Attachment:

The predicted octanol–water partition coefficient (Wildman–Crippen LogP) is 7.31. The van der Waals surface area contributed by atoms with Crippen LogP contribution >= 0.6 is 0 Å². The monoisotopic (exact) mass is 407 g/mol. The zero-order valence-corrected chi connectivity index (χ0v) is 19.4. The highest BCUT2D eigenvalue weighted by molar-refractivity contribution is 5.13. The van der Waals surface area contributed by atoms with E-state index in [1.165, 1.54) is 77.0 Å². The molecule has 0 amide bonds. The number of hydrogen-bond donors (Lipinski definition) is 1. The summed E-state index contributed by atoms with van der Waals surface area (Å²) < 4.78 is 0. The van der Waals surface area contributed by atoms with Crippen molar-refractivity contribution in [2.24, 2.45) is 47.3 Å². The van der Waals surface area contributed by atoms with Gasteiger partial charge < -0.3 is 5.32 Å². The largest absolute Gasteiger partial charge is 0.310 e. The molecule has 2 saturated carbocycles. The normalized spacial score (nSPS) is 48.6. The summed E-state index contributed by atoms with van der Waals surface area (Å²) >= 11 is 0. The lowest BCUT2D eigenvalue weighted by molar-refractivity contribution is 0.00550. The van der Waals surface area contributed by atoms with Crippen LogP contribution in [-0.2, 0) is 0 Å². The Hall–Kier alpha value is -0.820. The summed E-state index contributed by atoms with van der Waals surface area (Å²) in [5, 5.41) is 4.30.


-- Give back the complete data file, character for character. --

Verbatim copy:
The predicted octanol–water partition coefficient (Wildman–Crippen LogP) is 7.31. The van der Waals surface area contributed by atoms with Crippen LogP contribution >= 0.6 is 0 Å². The monoisotopic (exact) mass is 407 g/mol. The zero-order valence-corrected chi connectivity index (χ0v) is 19.4. The highest BCUT2D eigenvalue weighted by molar-refractivity contribution is 5.13. The van der Waals surface area contributed by atoms with E-state index in [1.165, 1.54) is 77.0 Å². The molecule has 0 amide bonds. The number of hydrogen-bond donors (Lipinski definition) is 1. The summed E-state index contributed by atoms with van der Waals surface area (Å²) < 4.78 is 0. The van der Waals surface area contributed by atoms with Crippen molar-refractivity contribution in [2.24, 2.45) is 47.3 Å². The van der Waals surface area contributed by atoms with Gasteiger partial charge < -0.3 is 5.32 Å². The largest absolute Gasteiger partial charge is 0.310 e. The molecule has 2 saturated carbocycles. The normalized spacial score (nSPS) is 48.6. The summed E-state index contributed by atoms with van der Waals surface area (Å²) >= 11 is 0. The lowest BCUT2D eigenvalue weighted by molar-refractivity contribution is 0.00550. The van der Waals surface area contributed by atoms with Crippen LogP contribution in [-0.2, 0) is 0 Å². The Hall–Kier alpha value is -0.820. The summed E-state index contributed by atoms with van der Waals surface area (Å²) in [5, 5.41) is 4.30.